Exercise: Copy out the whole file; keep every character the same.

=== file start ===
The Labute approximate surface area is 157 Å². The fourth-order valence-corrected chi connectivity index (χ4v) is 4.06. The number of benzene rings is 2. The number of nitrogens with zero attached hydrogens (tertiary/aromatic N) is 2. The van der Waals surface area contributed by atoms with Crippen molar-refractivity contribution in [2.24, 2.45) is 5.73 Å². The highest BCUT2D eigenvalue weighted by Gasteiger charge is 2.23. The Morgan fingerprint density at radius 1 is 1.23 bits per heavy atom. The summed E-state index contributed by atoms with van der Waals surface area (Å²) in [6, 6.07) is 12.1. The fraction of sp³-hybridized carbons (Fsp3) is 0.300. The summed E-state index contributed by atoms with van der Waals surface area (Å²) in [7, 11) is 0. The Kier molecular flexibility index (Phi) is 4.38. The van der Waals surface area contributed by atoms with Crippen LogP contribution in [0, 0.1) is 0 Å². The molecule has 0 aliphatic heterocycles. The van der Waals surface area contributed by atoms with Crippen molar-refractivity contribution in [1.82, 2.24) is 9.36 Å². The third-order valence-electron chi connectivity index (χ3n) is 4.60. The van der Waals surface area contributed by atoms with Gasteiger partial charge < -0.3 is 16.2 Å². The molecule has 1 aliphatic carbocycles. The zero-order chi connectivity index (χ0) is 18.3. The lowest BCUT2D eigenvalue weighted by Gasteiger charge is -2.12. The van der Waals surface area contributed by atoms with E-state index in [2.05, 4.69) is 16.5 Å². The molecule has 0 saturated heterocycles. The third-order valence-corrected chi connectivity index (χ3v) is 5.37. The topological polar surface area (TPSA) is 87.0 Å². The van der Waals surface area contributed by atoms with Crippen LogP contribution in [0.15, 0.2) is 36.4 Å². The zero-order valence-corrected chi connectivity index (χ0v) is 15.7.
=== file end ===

The Labute approximate surface area is 157 Å². The fourth-order valence-corrected chi connectivity index (χ4v) is 4.06. The number of benzene rings is 2. The number of nitrogens with zero attached hydrogens (tertiary/aromatic N) is 2. The van der Waals surface area contributed by atoms with Crippen molar-refractivity contribution in [2.24, 2.45) is 5.73 Å². The highest BCUT2D eigenvalue weighted by Gasteiger charge is 2.23. The Morgan fingerprint density at radius 1 is 1.23 bits per heavy atom. The summed E-state index contributed by atoms with van der Waals surface area (Å²) in [6, 6.07) is 12.1. The fraction of sp³-hybridized carbons (Fsp3) is 0.300. The summed E-state index contributed by atoms with van der Waals surface area (Å²) in [7, 11) is 0. The Kier molecular flexibility index (Phi) is 4.38. The van der Waals surface area contributed by atoms with Crippen LogP contribution in [0, 0.1) is 0 Å². The molecule has 0 aliphatic heterocycles. The van der Waals surface area contributed by atoms with Crippen molar-refractivity contribution in [1.82, 2.24) is 9.36 Å². The third-order valence-electron chi connectivity index (χ3n) is 4.60. The van der Waals surface area contributed by atoms with Gasteiger partial charge < -0.3 is 16.2 Å². The molecule has 1 aliphatic carbocycles. The zero-order chi connectivity index (χ0) is 18.3. The lowest BCUT2D eigenvalue weighted by Gasteiger charge is -2.12. The van der Waals surface area contributed by atoms with E-state index in [2.05, 4.69) is 16.5 Å². The molecule has 0 saturated heterocycles. The third-order valence-corrected chi connectivity index (χ3v) is 5.37. The topological polar surface area (TPSA) is 87.0 Å². The van der Waals surface area contributed by atoms with Crippen LogP contribution in [0.15, 0.2) is 36.4 Å². The zero-order valence-corrected chi connectivity index (χ0v) is 15.7.